"My hunch is that OPEC [and] Saudi Arabia will wait until the July supply/demand balance figures are in before making any decisions," said Tamas Varga, an analyst for oil brokerage PVM Associates. "After all, the second half of the year should see a big jump in demand for OPEC crude."

Still, several Russia-based analysts indicated that Russia, while publicly supportive of the deal as it stands, expects Saudi Arabia, as OPEC's de facto leader, to respond to rising Libyan and Nigerian output.

"[Russian] oil companies are not very happy, but [energy minister Alexander] Novak is still peddling the issue that if it wasn't for the deal oil would be in the mid- $30s/b," said one Moscow-based analyst who spoke on condition of anonymity.

The agreement, which began January 1 and was recently extended through March 2018 with inventories still stubbornly high, calls on OPEC and 10 non-OPEC producers led by Russia to cut a combined 1.8 million b/d in supply.

SAUDIS WITH ROOM TO CUT

Consultancy Petroleum Policy Intelligence on Wednesday said Saudi Arabia was considering a 1 million b/d export cut, among other options, in response to Russia's demand that the kingdom back supply caps on Libya and Nigeria.

While many other analysts said that such a drastic move by the Saudis was unlikely, Sara Vakhshouri, who heads consultancy SVB Energy International, noted that the kingdom's production was still significantly above its production level in November 2014, when OPEC launched its pump-at-will market share strategy.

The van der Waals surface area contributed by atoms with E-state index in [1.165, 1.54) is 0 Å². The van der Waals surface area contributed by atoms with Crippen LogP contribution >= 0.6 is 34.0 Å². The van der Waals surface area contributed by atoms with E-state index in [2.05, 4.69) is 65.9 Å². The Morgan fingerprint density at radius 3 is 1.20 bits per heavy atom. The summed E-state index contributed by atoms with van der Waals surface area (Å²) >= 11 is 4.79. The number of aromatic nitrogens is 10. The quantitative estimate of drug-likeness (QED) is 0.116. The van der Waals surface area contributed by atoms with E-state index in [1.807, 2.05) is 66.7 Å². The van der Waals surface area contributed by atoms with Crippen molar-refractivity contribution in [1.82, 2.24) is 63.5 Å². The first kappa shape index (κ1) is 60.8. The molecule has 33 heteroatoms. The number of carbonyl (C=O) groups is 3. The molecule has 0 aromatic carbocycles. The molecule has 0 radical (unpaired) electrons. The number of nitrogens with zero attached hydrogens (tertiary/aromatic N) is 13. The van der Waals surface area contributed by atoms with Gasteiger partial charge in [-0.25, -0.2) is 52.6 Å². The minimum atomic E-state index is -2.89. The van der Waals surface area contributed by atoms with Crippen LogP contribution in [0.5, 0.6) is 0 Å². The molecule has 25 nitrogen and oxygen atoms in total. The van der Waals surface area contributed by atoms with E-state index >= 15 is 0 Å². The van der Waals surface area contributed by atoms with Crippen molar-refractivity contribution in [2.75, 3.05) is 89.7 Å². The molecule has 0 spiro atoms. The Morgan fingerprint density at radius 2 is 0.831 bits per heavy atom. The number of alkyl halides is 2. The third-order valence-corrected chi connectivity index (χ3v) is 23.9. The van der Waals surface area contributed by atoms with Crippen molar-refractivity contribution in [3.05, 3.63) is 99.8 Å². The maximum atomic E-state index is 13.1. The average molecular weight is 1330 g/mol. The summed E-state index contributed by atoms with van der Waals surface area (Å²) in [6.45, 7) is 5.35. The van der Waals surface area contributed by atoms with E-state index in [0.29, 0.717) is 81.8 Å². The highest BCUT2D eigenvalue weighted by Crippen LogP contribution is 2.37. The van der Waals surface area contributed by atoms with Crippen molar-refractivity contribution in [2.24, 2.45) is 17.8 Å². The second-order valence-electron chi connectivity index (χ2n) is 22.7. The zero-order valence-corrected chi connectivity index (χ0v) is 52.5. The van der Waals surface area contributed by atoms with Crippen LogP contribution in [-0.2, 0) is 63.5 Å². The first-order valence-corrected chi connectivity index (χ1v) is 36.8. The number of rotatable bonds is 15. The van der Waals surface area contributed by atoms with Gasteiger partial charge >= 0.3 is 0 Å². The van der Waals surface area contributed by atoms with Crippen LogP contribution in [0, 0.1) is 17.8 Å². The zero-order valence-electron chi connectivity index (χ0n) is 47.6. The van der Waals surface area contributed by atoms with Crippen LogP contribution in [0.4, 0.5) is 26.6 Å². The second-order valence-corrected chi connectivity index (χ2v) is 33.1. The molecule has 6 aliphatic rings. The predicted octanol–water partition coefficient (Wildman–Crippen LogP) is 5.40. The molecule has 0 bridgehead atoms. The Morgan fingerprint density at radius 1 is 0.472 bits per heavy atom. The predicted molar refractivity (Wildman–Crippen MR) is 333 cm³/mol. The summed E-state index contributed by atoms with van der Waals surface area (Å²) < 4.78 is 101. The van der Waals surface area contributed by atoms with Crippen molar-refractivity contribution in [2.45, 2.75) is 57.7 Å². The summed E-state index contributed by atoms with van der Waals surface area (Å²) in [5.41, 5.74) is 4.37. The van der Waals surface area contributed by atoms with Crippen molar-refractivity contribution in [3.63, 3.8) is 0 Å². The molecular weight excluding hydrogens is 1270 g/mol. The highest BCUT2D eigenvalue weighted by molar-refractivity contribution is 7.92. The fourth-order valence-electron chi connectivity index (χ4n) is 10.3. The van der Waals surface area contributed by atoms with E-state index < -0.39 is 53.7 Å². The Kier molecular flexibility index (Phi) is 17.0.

Saudi production was 9.97 million b/d in June, according to the latest S&P Global Platts OPEC survey, compared to 9.60 million b/d in November 2014.

That means Saudi Arabia theoretically has room to cut, should it decide to do so, said Vakhshouri, who is also a fellow at the Atlantic Council.

"Saudi petroleum officials on different occasions have indicated that they are not only interested in maintaining their market share but also to control and manage the market," she said.

If Saudi Arabia were to agree to a cut, the market's heavy/light imbalance could be exacerbated. The current oversupply in the oil market primarily rests in light, sweet barrels due to production growth in US shale, along with Libya and Nigeria.

Saudi Arabia and most of OPEC's key Middle East members, who have shouldered the bulk of the cuts, largely produce sourer and heavier grades, and the market in those crudes has tightened substantially from the deal.